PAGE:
Sunday, August 17, 2008

"Using Blogs Wrong"

Perhaps I use blogs wrong. I'm not too worried about it, I'm just mentioning it. The word itself... Usually I'm big into etymology, but this time I didn't sit a moment with the origin of the word ("this time" meaning when I first created a blog).

So today in hope of clarifying my existence and perceptions, I went to look.

William Safire wrote
Blog is a shortening of Web log. It is a Web site belonging to some average but opinionated Joe or Josie who keeps what used to be called a ''commonplace book'' — a collection of clippings, musings and other things like journal entries that strike one's fancy or titillate one's curiosity. What makes this online daybook different from the commonplace book is that this form of personal noodling or diary-writing is on the Internet, with links that take the reader around the world in pursuit of more about a topic.

and Anders Jacobsen wrote
Weblogs are personal, online publications that can include links to news stories, opinion pieces and commentary, used for everything from personal journals to intercompany notes to supplementary news on major media sites

So I feel better. Because I'm using blogs all kinds of ways.

What has brought this momentary angst upon me was reading in someone's unschooling blog that she usually doesn't journal on her blog, but... and then she told some personal stories. WHOA! That's about ALL I do on this blog. But then I remembered what I've done instead of use a single blog with labels and categories is to use separate blogs for separate things.

I'm used to having separate lives because of the SCA. I have my Ælflæd of Duckford life, and for that I have clothes and dishes and jewelry and hair-dos and friends that Sandra Dodd doesn't use. And Sandra Dodd has Rolling Stones albums, plastic hair clips, jeans and hiking boots that Ælflæd of Duckford has nothing to do with. So when it came to internet sharing and storage, it wasn't hard for me to keep my SCA and "real life" separate. But then I have unschooling—not just what we do at home, but the analysis and examination I share with my best online intellectual buddies who also like to comb through ideas and outcomes and glean truths and principles.

I had some early webpages, and they were rough and slow and useful but not vibrant. People were on dial-up and the best thing to do with my stuff was download and read later, pretty much. But things change. And I have an extensive and evergrowing webpage. From the first, I knew there needed to be separate paths to those three aspects of myself. And so it looks like this:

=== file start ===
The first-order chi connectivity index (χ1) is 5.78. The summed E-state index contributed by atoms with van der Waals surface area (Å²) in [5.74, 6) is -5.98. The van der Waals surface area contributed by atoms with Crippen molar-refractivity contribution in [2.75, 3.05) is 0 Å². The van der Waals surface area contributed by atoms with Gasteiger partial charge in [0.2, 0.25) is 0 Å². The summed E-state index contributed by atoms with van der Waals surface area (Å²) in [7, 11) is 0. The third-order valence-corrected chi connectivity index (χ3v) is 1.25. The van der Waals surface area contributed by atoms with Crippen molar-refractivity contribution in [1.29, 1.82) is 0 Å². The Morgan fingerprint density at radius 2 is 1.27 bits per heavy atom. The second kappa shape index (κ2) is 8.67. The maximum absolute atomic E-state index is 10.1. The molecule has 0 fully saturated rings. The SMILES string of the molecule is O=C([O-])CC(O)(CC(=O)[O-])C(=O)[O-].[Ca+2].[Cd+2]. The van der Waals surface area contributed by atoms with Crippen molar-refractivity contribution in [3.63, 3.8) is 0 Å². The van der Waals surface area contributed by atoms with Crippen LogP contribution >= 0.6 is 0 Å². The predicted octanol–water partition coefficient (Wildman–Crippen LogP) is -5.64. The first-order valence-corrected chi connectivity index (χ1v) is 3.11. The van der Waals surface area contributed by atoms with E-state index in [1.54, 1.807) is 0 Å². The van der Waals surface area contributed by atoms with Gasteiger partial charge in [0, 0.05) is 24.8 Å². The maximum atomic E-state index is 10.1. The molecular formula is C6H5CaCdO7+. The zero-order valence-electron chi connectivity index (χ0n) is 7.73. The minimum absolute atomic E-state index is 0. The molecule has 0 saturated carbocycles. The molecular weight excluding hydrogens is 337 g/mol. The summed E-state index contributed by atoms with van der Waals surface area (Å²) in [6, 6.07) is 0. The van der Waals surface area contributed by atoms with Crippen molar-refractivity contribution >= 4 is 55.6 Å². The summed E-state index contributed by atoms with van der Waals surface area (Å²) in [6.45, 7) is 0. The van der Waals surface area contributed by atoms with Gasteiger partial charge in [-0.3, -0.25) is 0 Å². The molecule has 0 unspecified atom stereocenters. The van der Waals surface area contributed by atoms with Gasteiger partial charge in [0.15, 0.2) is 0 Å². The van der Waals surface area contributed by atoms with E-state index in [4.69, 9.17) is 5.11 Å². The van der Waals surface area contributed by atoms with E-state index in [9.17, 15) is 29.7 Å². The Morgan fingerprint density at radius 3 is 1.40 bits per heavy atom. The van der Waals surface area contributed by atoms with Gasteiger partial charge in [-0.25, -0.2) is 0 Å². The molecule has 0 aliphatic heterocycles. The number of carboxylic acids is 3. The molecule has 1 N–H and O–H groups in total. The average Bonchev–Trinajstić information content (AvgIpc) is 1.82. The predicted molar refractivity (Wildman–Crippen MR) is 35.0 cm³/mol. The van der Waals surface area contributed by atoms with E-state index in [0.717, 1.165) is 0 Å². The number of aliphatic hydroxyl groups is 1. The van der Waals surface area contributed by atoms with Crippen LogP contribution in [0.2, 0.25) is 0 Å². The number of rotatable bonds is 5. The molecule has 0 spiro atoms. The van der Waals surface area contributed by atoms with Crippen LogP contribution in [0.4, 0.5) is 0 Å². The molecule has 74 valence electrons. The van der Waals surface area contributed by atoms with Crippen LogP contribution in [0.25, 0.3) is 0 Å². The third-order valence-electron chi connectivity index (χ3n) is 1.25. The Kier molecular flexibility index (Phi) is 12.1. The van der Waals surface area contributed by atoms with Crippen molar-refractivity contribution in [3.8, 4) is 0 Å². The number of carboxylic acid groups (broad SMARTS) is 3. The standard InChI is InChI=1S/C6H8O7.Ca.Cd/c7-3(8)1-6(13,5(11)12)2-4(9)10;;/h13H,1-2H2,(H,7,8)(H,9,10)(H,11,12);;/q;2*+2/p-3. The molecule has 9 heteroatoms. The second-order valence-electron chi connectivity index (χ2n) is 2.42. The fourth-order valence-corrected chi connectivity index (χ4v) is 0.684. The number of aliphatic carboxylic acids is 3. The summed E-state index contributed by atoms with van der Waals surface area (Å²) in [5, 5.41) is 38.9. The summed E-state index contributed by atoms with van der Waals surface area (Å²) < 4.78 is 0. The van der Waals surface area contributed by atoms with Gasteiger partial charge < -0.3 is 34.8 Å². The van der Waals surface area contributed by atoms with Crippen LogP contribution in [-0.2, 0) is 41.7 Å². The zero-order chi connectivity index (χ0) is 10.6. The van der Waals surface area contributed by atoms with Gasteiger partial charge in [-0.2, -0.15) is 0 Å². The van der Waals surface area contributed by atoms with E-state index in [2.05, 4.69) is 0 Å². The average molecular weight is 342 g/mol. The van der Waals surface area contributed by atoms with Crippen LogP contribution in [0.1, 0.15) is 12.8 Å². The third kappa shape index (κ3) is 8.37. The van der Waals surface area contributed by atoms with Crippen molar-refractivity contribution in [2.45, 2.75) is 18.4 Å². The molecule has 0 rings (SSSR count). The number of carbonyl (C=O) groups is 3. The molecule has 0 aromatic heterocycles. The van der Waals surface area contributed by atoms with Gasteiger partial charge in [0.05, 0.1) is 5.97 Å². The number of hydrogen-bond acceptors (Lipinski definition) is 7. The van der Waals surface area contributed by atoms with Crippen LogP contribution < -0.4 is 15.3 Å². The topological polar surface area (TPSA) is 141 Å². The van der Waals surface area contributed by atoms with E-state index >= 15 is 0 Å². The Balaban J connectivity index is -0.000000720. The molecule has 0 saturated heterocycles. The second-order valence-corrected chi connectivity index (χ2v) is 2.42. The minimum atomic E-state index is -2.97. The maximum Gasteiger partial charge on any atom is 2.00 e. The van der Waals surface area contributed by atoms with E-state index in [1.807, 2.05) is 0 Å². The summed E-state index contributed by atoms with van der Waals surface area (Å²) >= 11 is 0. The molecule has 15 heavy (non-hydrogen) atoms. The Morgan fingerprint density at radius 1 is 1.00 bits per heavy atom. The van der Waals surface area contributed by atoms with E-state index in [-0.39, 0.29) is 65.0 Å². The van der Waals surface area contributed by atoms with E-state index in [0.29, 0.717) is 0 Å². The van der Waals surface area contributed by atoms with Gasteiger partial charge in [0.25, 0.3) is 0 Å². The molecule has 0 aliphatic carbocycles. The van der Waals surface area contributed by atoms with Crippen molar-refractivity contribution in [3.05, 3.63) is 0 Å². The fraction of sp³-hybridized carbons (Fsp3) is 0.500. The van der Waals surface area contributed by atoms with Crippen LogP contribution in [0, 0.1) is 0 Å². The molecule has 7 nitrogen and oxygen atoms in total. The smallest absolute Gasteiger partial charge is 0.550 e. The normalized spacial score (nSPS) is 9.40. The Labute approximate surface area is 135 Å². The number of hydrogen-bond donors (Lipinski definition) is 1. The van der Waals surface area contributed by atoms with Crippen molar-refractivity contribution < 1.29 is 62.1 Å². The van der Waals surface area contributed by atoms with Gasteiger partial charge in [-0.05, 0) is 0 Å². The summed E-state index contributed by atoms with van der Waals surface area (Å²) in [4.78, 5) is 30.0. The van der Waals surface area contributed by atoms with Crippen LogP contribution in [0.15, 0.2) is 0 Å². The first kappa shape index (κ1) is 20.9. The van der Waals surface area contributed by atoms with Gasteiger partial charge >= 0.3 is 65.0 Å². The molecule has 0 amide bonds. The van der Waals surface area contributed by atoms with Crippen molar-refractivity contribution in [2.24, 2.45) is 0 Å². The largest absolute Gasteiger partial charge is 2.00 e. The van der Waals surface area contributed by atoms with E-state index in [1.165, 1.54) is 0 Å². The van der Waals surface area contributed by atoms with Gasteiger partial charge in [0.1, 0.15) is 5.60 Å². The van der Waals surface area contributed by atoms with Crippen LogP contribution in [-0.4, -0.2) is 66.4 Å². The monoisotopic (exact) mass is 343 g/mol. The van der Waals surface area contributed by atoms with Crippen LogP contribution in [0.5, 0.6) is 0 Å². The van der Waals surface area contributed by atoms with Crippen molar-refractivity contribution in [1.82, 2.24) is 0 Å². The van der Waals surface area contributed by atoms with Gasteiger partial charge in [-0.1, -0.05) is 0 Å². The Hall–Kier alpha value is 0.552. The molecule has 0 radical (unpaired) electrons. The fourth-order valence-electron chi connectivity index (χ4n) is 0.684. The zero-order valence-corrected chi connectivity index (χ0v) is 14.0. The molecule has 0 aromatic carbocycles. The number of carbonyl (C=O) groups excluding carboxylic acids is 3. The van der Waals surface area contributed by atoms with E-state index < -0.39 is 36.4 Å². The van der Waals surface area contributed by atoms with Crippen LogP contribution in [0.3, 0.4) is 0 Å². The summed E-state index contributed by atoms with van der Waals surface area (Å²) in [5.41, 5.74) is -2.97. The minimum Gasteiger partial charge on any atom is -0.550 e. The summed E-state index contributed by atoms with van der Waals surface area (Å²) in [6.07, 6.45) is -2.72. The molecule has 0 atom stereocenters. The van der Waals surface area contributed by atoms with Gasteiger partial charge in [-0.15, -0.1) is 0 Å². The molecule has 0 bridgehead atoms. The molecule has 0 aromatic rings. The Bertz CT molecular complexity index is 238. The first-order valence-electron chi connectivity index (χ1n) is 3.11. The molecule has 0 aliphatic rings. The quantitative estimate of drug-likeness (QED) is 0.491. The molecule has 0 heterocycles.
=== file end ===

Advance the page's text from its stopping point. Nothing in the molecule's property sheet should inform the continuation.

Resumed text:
The first blog I had was through my own site, but it was spammified constantly and kind of a pain to get into to edit. And all that blog had was announcements of new unschooling pages on my site. It's still there.

In the Spring of 2005 had an idea for a collection that had nothing to do with any of my three major life divisions. That blog is called Biochemical Love, and is a beacon and antenna for others who might be interested in sharing those parts of song lyrics and other related writing that hold clues to the biochemical aspect of love, and how it is experienced and communicated. Love: Romantic Biochemistry. What's new and cool there is that since it was initiated, it has become increasingly easier to embed a player for a single song, and so it's wonderfully richer. It doesn't get much traffic, but that's just fine. It's a good place for me to have my collection where others can find it someday, or where I can find others with similar interests. It's the VLA of my webpages, and the responses might not even arrive in my lifetime, but for posterity, there it is.

Most of my online writing over the years has been done on user groups, message boards and email lists. Those conversations are the live part, the exchange, the opinion-and-feedback places. Or they were, each in their turn, the edge of where such things were happening. And some of the best writing happens in an emotional state, whether in a fray or a pep rally or a burst of recognition, and some of those "YES! I AGREE!" moments have been saved for posterity on some of the hundreds of pages I've collected about unschooling (and some, similarly, on fewer-hundredish pages about SCA philosophy and practice).

So zigging back to the present, I've created another new blog, for another new interest. The 100 Species Challenge

And zagging back to the topic: I guess I don't feel too bad about having different blogs for different topics, but I did honestly wonder if I was "doing it wrong." I suppose it's okay to use blogs differently. They're like dynamic public notebooks. It certainly makes sense to have more than one notebook.

I started to list all the blogs I have, but I can't. I have little blogs at Family Unschoolers Network and Livejournal and MySpace. If you click the "About Me" on the sidebar you can see the blogs I have (or that I'm in on with others) on blogspot. What you won't see is the one I have as Ælflæd the Anchoress, but it's here. That's my quietest blog, and I have it set so that "Sandra Dodd" can't accidentally post to it. I have to sign in separately as Ælflæd. And what's written there will probably make little sense to those with no connection to or knowledge of the SCA.